U.S. Tax Information
U.S. Income Tax Information
following information is being provided to assist U.S. individual
unitholders of Argent Energy Trust (“Argent”) in reporting distributions
received from Argent on their Internal Revenue Service Form 1040, “U.S.
Individual Income Tax Return” (“Form 1040”).
summary is for the purpose of general knowledge only and does not
provide any financial, legal, tax or investment advice to anyone
currently invested in or considering investing in Argent Energy Trust
(“Argent”). Holders or potential holders of units (the “Units”) should
seek the advice of their own legal and tax advisors as to the tax
consequences of buying, holding and selling the Units based on their
consultation with its U.S. tax advisors, Argent believes that its trust
units should be properly classified as equity in a corporation, rather
than debt, and that distributions paid to individual U.S. unitholders
should be “qualified dividends” for U.S. federal income tax purposes.
As such, the portion of the distributions that are considered
“dividends” for U.S. federal income tax purposes should qualify for the
reduced rate of tax applicable to long-term capital gains. However, the
individual taxpayer’s situation must be considered before making this
respect to cash distributions paid during the year to U.S. individual
unitholders, a percentage should be reported as a return of capital (to
the extent of the unitholder's U.S. tax basis in their respective units)
and the remaining percentage should be reported as “qualified
dividends”. Following the end of each calendar year, Argent will
provide a table on its website that will summarize how the distributions
from Argent were allocated between the return of capital component and
the income (or “qualified dividends”) component.
portion of the distributions treated as “qualified dividends” should be
reported on Form 1040 unless the fact situation of the U.S. individual
unitholders determines otherwise. For examples of individual situations
where the dividends would not be “qualified dividends”, see the
commentary in the Form 1040 Instruction Booklet with respect to
“qualified dividends”. Where, due to individual situations, the
dividends are not “qualified dividends”, the amount should be reported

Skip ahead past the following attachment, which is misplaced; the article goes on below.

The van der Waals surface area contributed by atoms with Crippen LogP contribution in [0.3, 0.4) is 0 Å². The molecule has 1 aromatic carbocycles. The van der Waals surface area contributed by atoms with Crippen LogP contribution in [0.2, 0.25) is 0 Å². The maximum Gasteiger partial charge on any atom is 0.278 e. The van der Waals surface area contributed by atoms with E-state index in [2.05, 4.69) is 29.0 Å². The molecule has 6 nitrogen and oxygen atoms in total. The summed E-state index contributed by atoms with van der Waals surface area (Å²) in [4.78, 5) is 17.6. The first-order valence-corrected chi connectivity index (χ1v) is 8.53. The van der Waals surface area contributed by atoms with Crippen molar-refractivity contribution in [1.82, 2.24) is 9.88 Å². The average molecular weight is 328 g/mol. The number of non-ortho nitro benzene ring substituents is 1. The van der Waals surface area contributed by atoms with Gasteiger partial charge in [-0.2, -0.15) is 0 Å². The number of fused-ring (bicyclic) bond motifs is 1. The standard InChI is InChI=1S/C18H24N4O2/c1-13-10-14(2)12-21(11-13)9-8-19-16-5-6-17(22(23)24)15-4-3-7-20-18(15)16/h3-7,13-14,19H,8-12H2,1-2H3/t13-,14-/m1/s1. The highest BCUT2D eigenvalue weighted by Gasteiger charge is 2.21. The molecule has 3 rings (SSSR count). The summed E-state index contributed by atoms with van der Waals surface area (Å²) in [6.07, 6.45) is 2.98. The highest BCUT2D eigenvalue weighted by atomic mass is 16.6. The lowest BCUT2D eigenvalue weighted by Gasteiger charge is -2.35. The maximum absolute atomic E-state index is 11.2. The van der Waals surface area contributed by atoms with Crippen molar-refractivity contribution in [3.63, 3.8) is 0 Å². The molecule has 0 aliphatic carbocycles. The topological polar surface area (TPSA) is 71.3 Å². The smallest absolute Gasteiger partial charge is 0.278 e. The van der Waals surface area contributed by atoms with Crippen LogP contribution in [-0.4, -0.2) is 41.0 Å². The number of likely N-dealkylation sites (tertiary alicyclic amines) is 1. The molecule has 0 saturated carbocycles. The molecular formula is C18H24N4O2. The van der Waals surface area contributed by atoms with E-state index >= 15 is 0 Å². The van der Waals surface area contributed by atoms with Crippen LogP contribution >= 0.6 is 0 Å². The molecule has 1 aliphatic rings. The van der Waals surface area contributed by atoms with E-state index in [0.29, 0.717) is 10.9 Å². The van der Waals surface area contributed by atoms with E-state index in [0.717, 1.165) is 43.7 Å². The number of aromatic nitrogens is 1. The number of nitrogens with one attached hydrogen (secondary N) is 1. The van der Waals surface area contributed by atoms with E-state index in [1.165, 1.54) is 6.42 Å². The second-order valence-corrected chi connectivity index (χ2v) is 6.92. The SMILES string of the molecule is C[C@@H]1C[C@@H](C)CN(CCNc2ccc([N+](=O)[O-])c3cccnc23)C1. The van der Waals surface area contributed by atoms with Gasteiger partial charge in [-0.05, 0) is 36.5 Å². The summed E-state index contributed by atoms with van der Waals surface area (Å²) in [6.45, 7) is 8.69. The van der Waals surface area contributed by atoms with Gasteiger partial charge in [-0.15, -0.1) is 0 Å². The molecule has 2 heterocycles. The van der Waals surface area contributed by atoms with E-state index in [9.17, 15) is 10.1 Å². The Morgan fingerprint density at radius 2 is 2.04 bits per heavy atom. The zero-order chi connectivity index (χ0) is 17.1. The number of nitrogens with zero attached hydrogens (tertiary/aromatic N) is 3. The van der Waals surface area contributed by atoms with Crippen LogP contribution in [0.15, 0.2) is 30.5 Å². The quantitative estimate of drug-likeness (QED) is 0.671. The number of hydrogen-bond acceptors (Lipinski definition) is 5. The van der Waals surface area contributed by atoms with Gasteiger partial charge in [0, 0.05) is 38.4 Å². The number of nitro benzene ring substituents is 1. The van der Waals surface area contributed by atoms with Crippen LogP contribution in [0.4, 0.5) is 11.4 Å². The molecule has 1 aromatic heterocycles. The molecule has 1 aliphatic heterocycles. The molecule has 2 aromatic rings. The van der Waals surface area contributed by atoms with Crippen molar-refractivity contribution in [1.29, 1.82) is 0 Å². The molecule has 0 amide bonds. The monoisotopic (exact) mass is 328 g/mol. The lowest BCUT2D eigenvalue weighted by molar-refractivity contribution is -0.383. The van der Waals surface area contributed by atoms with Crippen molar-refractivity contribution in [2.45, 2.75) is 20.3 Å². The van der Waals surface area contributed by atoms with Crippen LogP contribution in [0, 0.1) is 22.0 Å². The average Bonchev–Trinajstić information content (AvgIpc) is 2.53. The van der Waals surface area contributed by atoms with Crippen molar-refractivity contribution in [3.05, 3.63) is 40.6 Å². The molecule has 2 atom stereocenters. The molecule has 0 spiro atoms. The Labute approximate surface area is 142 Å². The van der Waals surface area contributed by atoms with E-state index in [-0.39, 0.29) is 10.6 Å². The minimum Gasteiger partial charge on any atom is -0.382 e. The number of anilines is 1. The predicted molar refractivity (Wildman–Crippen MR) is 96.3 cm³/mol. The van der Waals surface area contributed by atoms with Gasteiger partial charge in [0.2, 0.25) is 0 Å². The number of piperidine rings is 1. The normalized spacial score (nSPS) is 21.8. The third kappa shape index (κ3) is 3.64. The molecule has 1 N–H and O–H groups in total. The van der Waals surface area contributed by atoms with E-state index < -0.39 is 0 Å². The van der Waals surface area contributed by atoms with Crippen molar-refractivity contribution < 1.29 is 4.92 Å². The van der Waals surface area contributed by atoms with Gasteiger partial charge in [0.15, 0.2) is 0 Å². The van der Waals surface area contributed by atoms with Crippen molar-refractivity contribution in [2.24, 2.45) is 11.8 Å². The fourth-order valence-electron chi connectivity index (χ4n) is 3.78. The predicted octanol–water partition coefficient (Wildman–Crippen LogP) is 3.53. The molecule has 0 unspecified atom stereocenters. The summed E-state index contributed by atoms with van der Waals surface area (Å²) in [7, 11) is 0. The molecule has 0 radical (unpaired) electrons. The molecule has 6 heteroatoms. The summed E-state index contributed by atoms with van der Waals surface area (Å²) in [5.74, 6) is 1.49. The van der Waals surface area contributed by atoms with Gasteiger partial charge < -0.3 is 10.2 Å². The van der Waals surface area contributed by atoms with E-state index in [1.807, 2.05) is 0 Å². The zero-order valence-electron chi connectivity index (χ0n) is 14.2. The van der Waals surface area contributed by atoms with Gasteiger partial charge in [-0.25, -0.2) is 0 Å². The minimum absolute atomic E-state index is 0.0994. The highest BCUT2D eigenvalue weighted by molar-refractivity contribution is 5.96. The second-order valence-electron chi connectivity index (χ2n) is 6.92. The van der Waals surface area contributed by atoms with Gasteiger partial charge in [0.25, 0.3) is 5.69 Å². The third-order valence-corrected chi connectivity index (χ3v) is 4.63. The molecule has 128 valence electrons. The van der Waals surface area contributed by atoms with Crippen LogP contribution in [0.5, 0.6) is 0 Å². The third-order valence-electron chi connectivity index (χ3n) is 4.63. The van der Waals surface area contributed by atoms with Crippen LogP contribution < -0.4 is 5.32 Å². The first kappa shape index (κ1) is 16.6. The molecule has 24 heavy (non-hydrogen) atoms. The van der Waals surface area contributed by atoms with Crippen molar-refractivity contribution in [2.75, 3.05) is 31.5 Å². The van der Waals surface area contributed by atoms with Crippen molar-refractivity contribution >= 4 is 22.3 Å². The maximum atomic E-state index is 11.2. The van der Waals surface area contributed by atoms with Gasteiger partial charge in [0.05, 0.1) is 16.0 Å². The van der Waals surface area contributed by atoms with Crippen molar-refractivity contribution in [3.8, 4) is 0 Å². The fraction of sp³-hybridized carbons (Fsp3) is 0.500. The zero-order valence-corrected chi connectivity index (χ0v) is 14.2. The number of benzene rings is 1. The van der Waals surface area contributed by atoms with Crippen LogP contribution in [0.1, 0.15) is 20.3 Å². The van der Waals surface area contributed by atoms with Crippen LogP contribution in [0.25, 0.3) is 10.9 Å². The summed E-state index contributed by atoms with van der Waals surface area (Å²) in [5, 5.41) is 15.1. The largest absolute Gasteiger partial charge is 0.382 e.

as “ordinary dividends”.
For U.S. federal
income tax purposes, in reporting a return of capital with respect to
distributions received, U.S. unitholders are required to reduce the cost
base of their trust units by the total amount of distributions received
that represent a return of capital. This amount is non-taxable if it
is a return of cost base in the trust units. If the full amount of the
cost base has been recovered, any further return of capital
distributions should be reported as capital gains.
unitholders are encouraged to utilize the Qualified Dividends and
Capital Gain Tax Worksheet of Form 1040 to determine the amount of tax
that may be otherwise applicable. No amounts are required to be reported on a Form 1040 where Argent trust units are held within a qualified retirement plan.
The amount of the distribution that, under Canadian law, is allocated as income (i.e., the portion of the distribution that is not allocated as a return of capital) to a non-resident of Canada is distributed out of income of the Trust arising outside of Canada. There is no Canadian tax withholding on such amounts for unitholders of registered units who are resident in the United States and are entitled to benefits under the Canada – U.S. Tax Treaty on the basis that the Trust income arises from the U.S. To ensure the benefit of such treaty relief, U.S. residents who beneficially hold units should complete, or instruct their broker to complete on their behalf, Canada Revenue Agency (“CRA”) Forms NR301, NR302 or NR303, as applicable, and provide a copy of such completed form to Argent and to Computershare, the Trust's transfer agent. This should ensure accurate registration of their residency status. Absent receipt of such form, the income distributions may incur Canadian withholding tax, which is withheld prior to any payments being distributed to unitholders. To ensure units are registered it is also advised to hold formal TSX listed units of the Trust through a full service broker. Buying Argent units on the Pinksheets/OTC or through a discount brokerage does not guarantee that there will be no withholding tax on the distributions, as these type of holdings are generally not units identifiable by the Transfer Agent, or are with brokers who may not provide full registration information to allow the unitholder to gain the benefit of the tax exemption. If tax is inadvertently withheld, where trust units are held outside a qualified retirement account, the full amount of all withholding tax should generally be creditable, subject to numerous limitations, for U.S. tax purposes in the year in which the withholding taxes are withheld. Where trust units are held in a qualified retirement account, such withholding taxes would not be creditable for U.S. tax purposes.
The amount of any Canadian tax
withheld should be reported on Form 1116, “Foreign Tax Credit
(Individual, Estate, or Trust)”. Information regarding the amount of any Canadian tax withheld in a taxation year should be determined from your
own records and is not available from Argent. Amounts over-withheld, if
any, from Canada should be claimed as a refund from the Canada Revenue
Agency no later than two years after the calendar year in which the
payment was paid.
U.S. investors should report
their dividend income and capital gain (if any), and make adjustments to
their tax basis in Argent’s units, in accordance with this information
and subject to advice from their tax advisors.